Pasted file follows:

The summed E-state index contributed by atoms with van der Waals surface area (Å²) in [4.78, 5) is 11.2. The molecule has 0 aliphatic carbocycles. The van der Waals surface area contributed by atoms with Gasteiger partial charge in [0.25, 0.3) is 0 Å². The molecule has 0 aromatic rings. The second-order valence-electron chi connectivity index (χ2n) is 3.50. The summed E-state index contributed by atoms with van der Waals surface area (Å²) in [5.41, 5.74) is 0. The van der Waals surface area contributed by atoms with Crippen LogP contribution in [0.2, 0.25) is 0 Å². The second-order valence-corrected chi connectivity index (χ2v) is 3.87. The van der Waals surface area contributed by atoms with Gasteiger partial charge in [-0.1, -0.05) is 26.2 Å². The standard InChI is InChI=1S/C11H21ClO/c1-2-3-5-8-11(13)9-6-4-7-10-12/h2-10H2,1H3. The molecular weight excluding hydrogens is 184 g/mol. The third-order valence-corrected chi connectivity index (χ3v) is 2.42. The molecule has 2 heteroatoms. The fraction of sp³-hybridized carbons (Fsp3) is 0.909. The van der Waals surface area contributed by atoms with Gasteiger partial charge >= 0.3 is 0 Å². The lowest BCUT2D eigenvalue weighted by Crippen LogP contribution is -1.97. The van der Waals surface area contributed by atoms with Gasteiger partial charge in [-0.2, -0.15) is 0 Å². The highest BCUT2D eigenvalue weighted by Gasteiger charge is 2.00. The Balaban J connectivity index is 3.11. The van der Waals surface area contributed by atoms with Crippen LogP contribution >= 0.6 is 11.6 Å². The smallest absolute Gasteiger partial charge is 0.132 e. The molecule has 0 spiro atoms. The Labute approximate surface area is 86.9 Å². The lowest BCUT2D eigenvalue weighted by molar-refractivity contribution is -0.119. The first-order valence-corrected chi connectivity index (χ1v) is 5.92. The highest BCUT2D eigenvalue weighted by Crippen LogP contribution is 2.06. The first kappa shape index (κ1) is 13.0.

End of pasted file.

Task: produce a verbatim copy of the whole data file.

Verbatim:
The summed E-state index contributed by atoms with van der Waals surface area (Å²) in [4.78, 5) is 11.2. The molecule has 0 aliphatic carbocycles. The van der Waals surface area contributed by atoms with Gasteiger partial charge in [0.25, 0.3) is 0 Å². The molecule has 0 aromatic rings. The second-order valence-electron chi connectivity index (χ2n) is 3.50. The summed E-state index contributed by atoms with van der Waals surface area (Å²) in [5.41, 5.74) is 0. The van der Waals surface area contributed by atoms with Crippen LogP contribution in [0.2, 0.25) is 0 Å². The second-order valence-corrected chi connectivity index (χ2v) is 3.87. The van der Waals surface area contributed by atoms with Gasteiger partial charge in [-0.1, -0.05) is 26.2 Å². The standard InChI is InChI=1S/C11H21ClO/c1-2-3-5-8-11(13)9-6-4-7-10-12/h2-10H2,1H3. The molecular weight excluding hydrogens is 184 g/mol. The third-order valence-corrected chi connectivity index (χ3v) is 2.42. The molecule has 2 heteroatoms. The fraction of sp³-hybridized carbons (Fsp3) is 0.909. The van der Waals surface area contributed by atoms with Gasteiger partial charge >= 0.3 is 0 Å². The lowest BCUT2D eigenvalue weighted by Crippen LogP contribution is -1.97. The van der Waals surface area contributed by atoms with Gasteiger partial charge in [-0.2, -0.15) is 0 Å². The highest BCUT2D eigenvalue weighted by Gasteiger charge is 2.00. The Balaban J connectivity index is 3.11. The van der Waals surface area contributed by atoms with Crippen LogP contribution >= 0.6 is 11.6 Å². The smallest absolute Gasteiger partial charge is 0.132 e. The molecule has 0 spiro atoms. The Labute approximate surface area is 86.9 Å². The lowest BCUT2D eigenvalue weighted by molar-refractivity contribution is -0.119. The first-order valence-corrected chi connectivity index (χ1v) is 5.92. The highest BCUT2D eigenvalue weighted by Crippen LogP contribution is 2.06. The first kappa shape index (κ1) is 13.0.